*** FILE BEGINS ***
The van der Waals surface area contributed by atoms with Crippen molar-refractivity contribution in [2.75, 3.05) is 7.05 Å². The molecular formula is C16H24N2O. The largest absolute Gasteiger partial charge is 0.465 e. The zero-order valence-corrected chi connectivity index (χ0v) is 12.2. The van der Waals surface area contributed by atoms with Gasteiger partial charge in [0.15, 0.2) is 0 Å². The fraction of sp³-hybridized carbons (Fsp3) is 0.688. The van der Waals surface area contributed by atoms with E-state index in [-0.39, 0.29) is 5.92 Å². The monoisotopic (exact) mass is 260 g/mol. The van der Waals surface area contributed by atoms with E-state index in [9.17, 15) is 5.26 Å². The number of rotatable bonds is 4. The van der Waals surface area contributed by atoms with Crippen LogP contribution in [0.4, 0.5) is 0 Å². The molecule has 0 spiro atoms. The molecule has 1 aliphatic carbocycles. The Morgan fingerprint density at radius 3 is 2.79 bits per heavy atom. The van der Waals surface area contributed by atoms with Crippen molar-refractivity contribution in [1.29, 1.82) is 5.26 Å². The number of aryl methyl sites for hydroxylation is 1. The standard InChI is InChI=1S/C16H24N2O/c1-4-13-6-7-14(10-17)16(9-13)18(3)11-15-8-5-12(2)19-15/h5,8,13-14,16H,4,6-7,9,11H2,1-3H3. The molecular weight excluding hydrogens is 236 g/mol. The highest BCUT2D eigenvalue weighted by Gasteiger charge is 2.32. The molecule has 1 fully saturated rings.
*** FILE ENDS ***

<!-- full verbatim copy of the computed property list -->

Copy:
The van der Waals surface area contributed by atoms with Crippen molar-refractivity contribution in [2.75, 3.05) is 7.05 Å². The molecular formula is C16H24N2O. The largest absolute Gasteiger partial charge is 0.465 e. The zero-order valence-corrected chi connectivity index (χ0v) is 12.2. The van der Waals surface area contributed by atoms with Gasteiger partial charge in [0.15, 0.2) is 0 Å². The fraction of sp³-hybridized carbons (Fsp3) is 0.688. The van der Waals surface area contributed by atoms with E-state index in [-0.39, 0.29) is 5.92 Å². The monoisotopic (exact) mass is 260 g/mol. The van der Waals surface area contributed by atoms with E-state index in [9.17, 15) is 5.26 Å². The number of rotatable bonds is 4. The van der Waals surface area contributed by atoms with Crippen LogP contribution in [0.4, 0.5) is 0 Å². The molecule has 0 spiro atoms. The molecule has 1 aliphatic carbocycles. The Morgan fingerprint density at radius 3 is 2.79 bits per heavy atom. The van der Waals surface area contributed by atoms with Crippen molar-refractivity contribution in [1.29, 1.82) is 5.26 Å². The number of aryl methyl sites for hydroxylation is 1. The standard InChI is InChI=1S/C16H24N2O/c1-4-13-6-7-14(10-17)16(9-13)18(3)11-15-8-5-12(2)19-15/h5,8,13-14,16H,4,6-7,9,11H2,1-3H3. The molecular weight excluding hydrogens is 236 g/mol. The highest BCUT2D eigenvalue weighted by Gasteiger charge is 2.32. The molecule has 1 fully saturated rings.